Doctors quickly diagnosed James with Wolff-Parkinson-White Syndrome – a condition where there is an extra conduction pathway in the heart which can sometimes cause the electrical signal that tells the heart to beat to go too fast, resulting in tachycardia (rapid heart rhythm), dizziness, chest palpitations, fainting or, on rare occasions, cardiac arrest. Many times when athletes collapse on the field is it due to this condition, one that James likely had since birth but that Nancy was unaware of because the symptoms were never present and James had never had a reason to have an EKG – which would have identified the problem.

"He wasn’t having chest pains or irregular breathing or anything like that," said Nancy. "There was no way for us to know about it." Even during athletics (for James, that means football, baseball, basketball and track), there were no symptoms. Not until he felt the fullness in his chest Jan. 25.

James’ father Johnny got a call while at work in Tucker. He was told that James was sick and he needed to get there.

"It was hard to believe because he’s so healthy," he said, watching his son toss a football on the bleachers of Sharp Stadium, less then a month after he died in the hall of NHS. "When I went in to see him he had all these tubes in him… But he’s a miracle, he’s getting better about it a lot faster then we are," he said with a chuckle. "I still haven’t gotten over it yet. It was terrifying."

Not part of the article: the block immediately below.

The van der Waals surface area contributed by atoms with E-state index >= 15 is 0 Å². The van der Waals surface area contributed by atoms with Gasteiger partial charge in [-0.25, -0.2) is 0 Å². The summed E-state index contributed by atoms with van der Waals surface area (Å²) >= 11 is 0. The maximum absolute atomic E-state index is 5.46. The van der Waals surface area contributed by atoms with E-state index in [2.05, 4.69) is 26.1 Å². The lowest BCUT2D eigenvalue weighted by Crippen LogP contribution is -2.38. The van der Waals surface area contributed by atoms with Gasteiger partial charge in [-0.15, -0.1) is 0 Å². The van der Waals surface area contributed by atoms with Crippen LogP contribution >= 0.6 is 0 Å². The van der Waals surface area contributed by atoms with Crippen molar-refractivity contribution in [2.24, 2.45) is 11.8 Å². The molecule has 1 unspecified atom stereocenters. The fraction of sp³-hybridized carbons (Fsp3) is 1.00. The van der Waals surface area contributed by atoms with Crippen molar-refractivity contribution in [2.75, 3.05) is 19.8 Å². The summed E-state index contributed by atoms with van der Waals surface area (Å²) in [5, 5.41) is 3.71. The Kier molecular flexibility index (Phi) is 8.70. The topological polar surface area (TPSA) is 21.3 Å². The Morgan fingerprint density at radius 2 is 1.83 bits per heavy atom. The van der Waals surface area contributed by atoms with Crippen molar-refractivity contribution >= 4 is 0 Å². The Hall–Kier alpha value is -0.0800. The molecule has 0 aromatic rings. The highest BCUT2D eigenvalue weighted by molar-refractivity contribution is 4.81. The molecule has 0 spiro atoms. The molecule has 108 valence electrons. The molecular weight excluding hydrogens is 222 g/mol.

The Friday after he collapsed doctors did a laparoscopic procedure where the extra pathway was cauterized. According to Nancy, the only problem that James still has is recovering his short-term memory. For instance, he has no memory of the incident at all; he couldn’t remember that he knew how to drive or that he had a driver’s license. But slowly his memory is coming back. He has yet to return to school but does attend rehabilitation Monday through Friday. He has already been given a release for all athletics, according to Nancy, doctors are amazed.

"If he were not so young, strong-minded, healthy… It could have been really bad," said Nancy. "They also said that if CPR had not been started when it was, if EMS hadn’t responded as quickly, if he had stopped at the restroom or if his teacher hadn’t sent him to the office, he wouldn’t have made it."

EMS Captain Charles Scott Queen said that Newton Medical Center had recently purchased two Lucas Devices, a chest compression system that allows for a continued stream of CPR. This allowed CPR to continue while paddles were used on James to bring him back to life.